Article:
As the circuit heads to California this week, Toyota Camrys are still searching for the first Cup win at their "hometown" track. With their U.S. Sales and Marketing headquarters located in nearby Torrance, it's an important weekend to showcase how far the brand has come in just two plus years on the NASCAR circuit -- and how far it still has to go.
When Toyota announced its entrance into the Sprint Cup level in 2006, a divided fan base scoffed at the notion of a foreign manufacturer. With the company overwhelming both Ford and GM in the sales market, many assumed it was simply a matter of time before Toyota made NASCAR its playground, using both monetary and engineering advantages to gain an edge over its American rivals.
But fears of outright dominance have fizzled into an uncomfortable position for the top-selling automaker: playing second fiddle. Instead, it's Chevrolet popping the champagne corks this year after winning its seventh consecutive manufacturers' title (and 33rd overall). A quick look at the points also shows the Bowtie Brigade's superiority, occupying first through fourth in the standings with half the Chase field running Impalas. Toyota places a distant second in virtually every category, with just one driver (Denny Hamlin) in realistic position to contend for a title with seven races left.
In fact, GM's sudden boost in the wake of filing for bankruptcy is one of the under-reported stories this year. Through 29 races, it has doubled its win total from '08 (from 7 to 15) despite having to slash as much as $10 million in funding from teams like Richard Childress Racing.
"It's no secret these are stressful and turbulent times at General Motors," say GM Racing Manager Mark Dyer. "To be able to celebrate the success of a goal met is a reward well-deserved, and ranks as one of the most special in the racing history of GM and Chevrolet."
Where is Toyota falling short? The answer may be as simple as personnel. Of the dozen drivers running Camrys on the Sprint Cup level, they have zero championships and two Daytona 500 victories (both achieved by Michael Waltrip long before Toyota drove around in circles). Since losing Tony Stewart to his own team this season, the company's brought up a young rookie in Joey Logano to replace him but failed to add more star power to its lineup. Rumored deals with Penske Racing and Richard Petty Motorsports never came to fruition, with RPM announcing a move to rival Ford in September.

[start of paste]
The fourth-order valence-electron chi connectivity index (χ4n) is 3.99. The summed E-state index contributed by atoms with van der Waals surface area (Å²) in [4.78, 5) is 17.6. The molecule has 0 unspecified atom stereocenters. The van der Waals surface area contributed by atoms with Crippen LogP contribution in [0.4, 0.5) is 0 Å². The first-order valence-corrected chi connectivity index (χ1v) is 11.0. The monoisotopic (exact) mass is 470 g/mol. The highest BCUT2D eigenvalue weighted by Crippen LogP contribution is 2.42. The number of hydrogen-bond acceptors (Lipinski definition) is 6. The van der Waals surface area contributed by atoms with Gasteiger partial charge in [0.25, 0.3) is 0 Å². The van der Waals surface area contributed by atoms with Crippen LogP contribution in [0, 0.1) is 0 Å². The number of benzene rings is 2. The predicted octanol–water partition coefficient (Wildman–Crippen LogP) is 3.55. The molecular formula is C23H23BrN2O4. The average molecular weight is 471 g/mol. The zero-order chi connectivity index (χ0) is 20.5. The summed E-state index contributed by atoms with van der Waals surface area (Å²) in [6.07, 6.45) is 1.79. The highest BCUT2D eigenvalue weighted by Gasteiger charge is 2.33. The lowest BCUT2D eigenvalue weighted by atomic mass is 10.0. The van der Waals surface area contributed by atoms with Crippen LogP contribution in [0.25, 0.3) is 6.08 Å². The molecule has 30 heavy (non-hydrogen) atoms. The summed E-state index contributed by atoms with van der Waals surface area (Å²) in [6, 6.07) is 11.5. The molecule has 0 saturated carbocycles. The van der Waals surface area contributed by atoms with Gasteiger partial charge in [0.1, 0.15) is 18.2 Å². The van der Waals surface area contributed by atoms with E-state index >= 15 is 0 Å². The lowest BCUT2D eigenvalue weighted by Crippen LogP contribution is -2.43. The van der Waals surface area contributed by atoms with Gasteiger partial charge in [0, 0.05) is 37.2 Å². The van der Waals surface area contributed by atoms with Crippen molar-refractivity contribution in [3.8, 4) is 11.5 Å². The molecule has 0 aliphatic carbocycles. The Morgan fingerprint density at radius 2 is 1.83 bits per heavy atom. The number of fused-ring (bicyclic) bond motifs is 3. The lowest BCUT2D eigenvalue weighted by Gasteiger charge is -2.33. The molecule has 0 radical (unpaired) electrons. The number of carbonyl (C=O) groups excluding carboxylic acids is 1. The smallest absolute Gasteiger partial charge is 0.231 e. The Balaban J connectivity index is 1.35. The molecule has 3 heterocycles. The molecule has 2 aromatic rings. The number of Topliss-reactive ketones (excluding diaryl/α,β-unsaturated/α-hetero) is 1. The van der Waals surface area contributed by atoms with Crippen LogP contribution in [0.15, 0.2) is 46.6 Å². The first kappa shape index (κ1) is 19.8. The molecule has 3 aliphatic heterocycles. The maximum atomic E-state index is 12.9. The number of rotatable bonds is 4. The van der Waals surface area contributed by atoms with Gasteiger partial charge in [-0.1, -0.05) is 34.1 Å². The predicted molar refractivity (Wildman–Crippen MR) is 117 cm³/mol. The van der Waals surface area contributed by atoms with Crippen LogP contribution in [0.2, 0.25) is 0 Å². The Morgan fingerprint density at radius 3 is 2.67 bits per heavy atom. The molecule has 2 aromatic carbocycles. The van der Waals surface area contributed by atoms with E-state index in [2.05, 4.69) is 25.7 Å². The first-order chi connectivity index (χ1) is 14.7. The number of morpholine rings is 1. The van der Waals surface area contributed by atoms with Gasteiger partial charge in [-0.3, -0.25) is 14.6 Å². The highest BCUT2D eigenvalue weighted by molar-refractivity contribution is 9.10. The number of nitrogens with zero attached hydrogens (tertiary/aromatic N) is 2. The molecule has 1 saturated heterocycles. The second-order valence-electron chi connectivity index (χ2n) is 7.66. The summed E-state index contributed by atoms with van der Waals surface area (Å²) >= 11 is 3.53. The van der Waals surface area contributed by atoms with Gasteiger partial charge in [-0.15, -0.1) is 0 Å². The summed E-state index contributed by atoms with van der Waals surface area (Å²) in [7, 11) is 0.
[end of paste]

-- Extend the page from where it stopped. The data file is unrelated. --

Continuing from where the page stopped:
In the meantime, Joe Gibbs Racing still builds its own engines, a departure from the company's strict information-sharing philosophy that tries to put everyone on the same page. Yet for the money behind the TRD powerplants, they didn't stop Brian Vickers from having a failure Sunday that effectively took him out of Chase contention. Add in Busch's confusing season (running away with the Nationwide Series title but struggling to finish in the top 10 in Cup), a pending loss of the Truck Series championship to Ron Hornaday (also driving a Chevy), and you've got a long list of improvements to make.
Meanwhile, GM's budding renaissance results in one of the more positive messages the sport's sending this year, as CEO Brian France is looking to add new manufacturers as early as 2011. Heck, if a company facing bankruptcy can still wind up on top, it's a good sign that a company like Honda, Nissan or BMW could enter the sport and compete with less money than they might have thought. Such a move would be welcomed by a sport looking for any injection of funding/competition it can get.
And as for Toyota's future? There's certainly potential for success amidst the growing pains. But it's notable that a manufacturer that many believed would destroy parity has instead left fans with nothing to worry about.